In Istanbul, great concern of the last Orthodox Christians after the conversion of Hagia Sophia


A few worshipers cross themselves in the Church of St. Dimitri on the island of Büyükada, off the coast of Istanbul. On this summer morning, the bitterness is palpable. Two days earlier, the decision fell: Hagia Sophia will become a mosque again. “When I saw that on TV I cried”, slips Vithleem Magoula. At 81, she is one of Istanbul’s last Greek Orthodox, or “Rums,” meaning “Romans,” as the Turks call them in reference to the Eastern Roman Empire.

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Only a handful of Rums, mostly aged, remain today, relics of a centuries-old Hellenic presence. 160,000 people at the start of the 20th centurye century, the Greeks of Istanbul fell to 2,000 members, under the influence of Turkish-Muslim nationalism and the persecution it entailed.

Mihail Vasiliadis, 81, runs the daily

“We are an endangered species, loosely Minas Vasiliadis, 37, editor-in-chief ofApoyevmatini, the last Greek daily printed in Istanbul. When our readers open the newspaper, the first thing they look at is the obituary. And there are more deaths than baptisms. “ According to the elders, Apoyevmatini, founded in 1925, at the time enjoyed a circulation superior to the whole of the Turkish press. To date, it does not exceed 600 prints.

If the Greeks of Istanbul were exempted from the Greek-Turkish population exchange of 1923 established by the Treaty of Lausanne, they nevertheless suffered violent persecution in the decades following the founding of the Turkish Republic. same year. In 1942, for example, non-Muslim minorities in Turkey were subjected to heavy taxes. Everything had to be sold, otherwise you would get to know the forced labor camp. “My grandfather was ruined. We had nothing left “, remembers Vithleem Magoula.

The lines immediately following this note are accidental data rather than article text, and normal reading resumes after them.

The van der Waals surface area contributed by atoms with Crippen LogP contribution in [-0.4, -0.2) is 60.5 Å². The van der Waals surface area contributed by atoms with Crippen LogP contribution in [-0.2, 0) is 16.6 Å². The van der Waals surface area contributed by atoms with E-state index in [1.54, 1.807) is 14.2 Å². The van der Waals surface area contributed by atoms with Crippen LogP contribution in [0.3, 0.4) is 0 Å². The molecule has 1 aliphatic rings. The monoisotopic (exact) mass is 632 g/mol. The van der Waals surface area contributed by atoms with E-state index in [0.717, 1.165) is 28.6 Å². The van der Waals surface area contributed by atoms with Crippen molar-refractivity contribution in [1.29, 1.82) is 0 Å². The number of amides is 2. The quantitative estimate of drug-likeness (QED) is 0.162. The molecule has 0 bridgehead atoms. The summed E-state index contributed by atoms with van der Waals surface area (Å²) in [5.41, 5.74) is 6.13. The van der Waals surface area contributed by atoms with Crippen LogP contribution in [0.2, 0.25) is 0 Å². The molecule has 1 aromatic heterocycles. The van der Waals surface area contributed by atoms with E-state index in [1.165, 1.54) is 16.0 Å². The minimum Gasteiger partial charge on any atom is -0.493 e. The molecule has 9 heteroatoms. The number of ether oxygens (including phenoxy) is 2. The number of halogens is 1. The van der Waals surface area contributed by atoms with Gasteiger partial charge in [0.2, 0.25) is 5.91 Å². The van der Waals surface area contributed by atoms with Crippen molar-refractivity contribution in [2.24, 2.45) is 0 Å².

Dire past

In 1955, in a context of identity tensions in Cyprus, a rumor relayed by the Turkish press claimed that the Greeks bombed the birthplace of the founder of the Turkish Republic, Mustafa Kemal Atatürk, in Thessaloniki. A pogrom then descended on the Rums, as well as the Jews and Armenians. Result: about fifteen dead, a thousand houses and more than 4,000 shops ransacked.

In 1964, 10,000 Greek passport holders were ordered to leave the country, the Turkish state confiscating all of their property. This explains the inevitable exodus of the Greeks from Istanbul. Most went to Greece, others to Australia or Canada. Eleni Kostandinidis, an elegant 80-year-old lady, is the only one in her family to remain. “I had nine brothers and sisters, they all went to Greece”, she regrets.

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